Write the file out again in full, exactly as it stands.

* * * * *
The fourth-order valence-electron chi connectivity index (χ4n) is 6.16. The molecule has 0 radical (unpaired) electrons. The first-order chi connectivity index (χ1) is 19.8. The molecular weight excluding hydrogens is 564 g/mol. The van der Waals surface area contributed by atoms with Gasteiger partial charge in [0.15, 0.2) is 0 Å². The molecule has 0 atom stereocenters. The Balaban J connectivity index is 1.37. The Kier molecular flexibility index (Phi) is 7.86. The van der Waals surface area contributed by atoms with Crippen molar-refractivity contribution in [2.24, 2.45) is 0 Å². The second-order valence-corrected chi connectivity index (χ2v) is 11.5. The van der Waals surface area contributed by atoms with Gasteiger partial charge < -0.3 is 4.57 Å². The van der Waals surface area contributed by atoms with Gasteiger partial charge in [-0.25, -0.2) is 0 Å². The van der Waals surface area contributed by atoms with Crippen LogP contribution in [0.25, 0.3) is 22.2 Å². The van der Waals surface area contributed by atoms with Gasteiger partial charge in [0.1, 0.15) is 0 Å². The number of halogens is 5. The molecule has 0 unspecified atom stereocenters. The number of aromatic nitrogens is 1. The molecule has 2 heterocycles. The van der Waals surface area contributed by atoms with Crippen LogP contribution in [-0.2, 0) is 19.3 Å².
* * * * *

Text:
The fourth-order valence-electron chi connectivity index (χ4n) is 6.16. The molecule has 0 radical (unpaired) electrons. The first-order chi connectivity index (χ1) is 19.8. The molecular weight excluding hydrogens is 564 g/mol. The van der Waals surface area contributed by atoms with Gasteiger partial charge in [0.15, 0.2) is 0 Å². The molecule has 0 atom stereocenters. The Balaban J connectivity index is 1.37. The Kier molecular flexibility index (Phi) is 7.86. The van der Waals surface area contributed by atoms with Crippen molar-refractivity contribution in [2.24, 2.45) is 0 Å². The second-order valence-corrected chi connectivity index (χ2v) is 11.5. The van der Waals surface area contributed by atoms with Gasteiger partial charge < -0.3 is 4.57 Å². The van der Waals surface area contributed by atoms with Gasteiger partial charge in [-0.25, -0.2) is 0 Å². The van der Waals surface area contributed by atoms with Crippen LogP contribution in [0.25, 0.3) is 22.2 Å². The van der Waals surface area contributed by atoms with Gasteiger partial charge in [0.1, 0.15) is 0 Å². The number of halogens is 5. The molecule has 0 unspecified atom stereocenters. The number of aromatic nitrogens is 1. The molecule has 2 heterocycles. The van der Waals surface area contributed by atoms with Crippen LogP contribution in [-0.2, 0) is 19.3 Å².